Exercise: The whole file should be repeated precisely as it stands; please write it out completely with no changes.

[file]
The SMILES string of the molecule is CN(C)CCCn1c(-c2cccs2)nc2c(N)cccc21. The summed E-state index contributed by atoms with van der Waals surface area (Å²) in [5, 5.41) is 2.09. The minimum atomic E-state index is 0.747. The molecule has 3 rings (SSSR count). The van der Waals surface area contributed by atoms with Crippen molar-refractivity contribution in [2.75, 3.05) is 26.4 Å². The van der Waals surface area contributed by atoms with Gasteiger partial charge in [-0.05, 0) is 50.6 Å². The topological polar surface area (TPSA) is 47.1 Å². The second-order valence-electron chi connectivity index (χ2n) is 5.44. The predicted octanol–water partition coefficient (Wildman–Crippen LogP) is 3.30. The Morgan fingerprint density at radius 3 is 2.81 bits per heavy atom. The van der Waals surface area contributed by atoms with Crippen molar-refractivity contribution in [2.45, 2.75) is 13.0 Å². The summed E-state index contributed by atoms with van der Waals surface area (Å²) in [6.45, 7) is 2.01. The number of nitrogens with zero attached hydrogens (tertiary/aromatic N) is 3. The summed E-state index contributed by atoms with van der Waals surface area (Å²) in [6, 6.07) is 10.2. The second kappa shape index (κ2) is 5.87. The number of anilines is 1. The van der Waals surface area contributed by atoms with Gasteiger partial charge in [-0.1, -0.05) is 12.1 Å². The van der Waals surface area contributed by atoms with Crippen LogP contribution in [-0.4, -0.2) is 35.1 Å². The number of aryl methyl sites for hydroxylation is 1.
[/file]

The SMILES string of the molecule is CN(C)CCCn1c(-c2cccs2)nc2c(N)cccc21. The summed E-state index contributed by atoms with van der Waals surface area (Å²) in [5, 5.41) is 2.09. The minimum atomic E-state index is 0.747. The molecule has 3 rings (SSSR count). The van der Waals surface area contributed by atoms with Crippen molar-refractivity contribution in [2.75, 3.05) is 26.4 Å². The van der Waals surface area contributed by atoms with Gasteiger partial charge in [-0.05, 0) is 50.6 Å². The topological polar surface area (TPSA) is 47.1 Å². The second-order valence-electron chi connectivity index (χ2n) is 5.44. The predicted octanol–water partition coefficient (Wildman–Crippen LogP) is 3.30. The Morgan fingerprint density at radius 3 is 2.81 bits per heavy atom. The van der Waals surface area contributed by atoms with Crippen molar-refractivity contribution in [2.45, 2.75) is 13.0 Å². The summed E-state index contributed by atoms with van der Waals surface area (Å²) in [6.45, 7) is 2.01. The number of nitrogens with zero attached hydrogens (tertiary/aromatic N) is 3. The summed E-state index contributed by atoms with van der Waals surface area (Å²) in [6, 6.07) is 10.2. The second kappa shape index (κ2) is 5.87. The number of anilines is 1. The van der Waals surface area contributed by atoms with Gasteiger partial charge in [-0.1, -0.05) is 12.1 Å². The van der Waals surface area contributed by atoms with Crippen LogP contribution in [-0.4, -0.2) is 35.1 Å². The number of aryl methyl sites for hydroxylation is 1.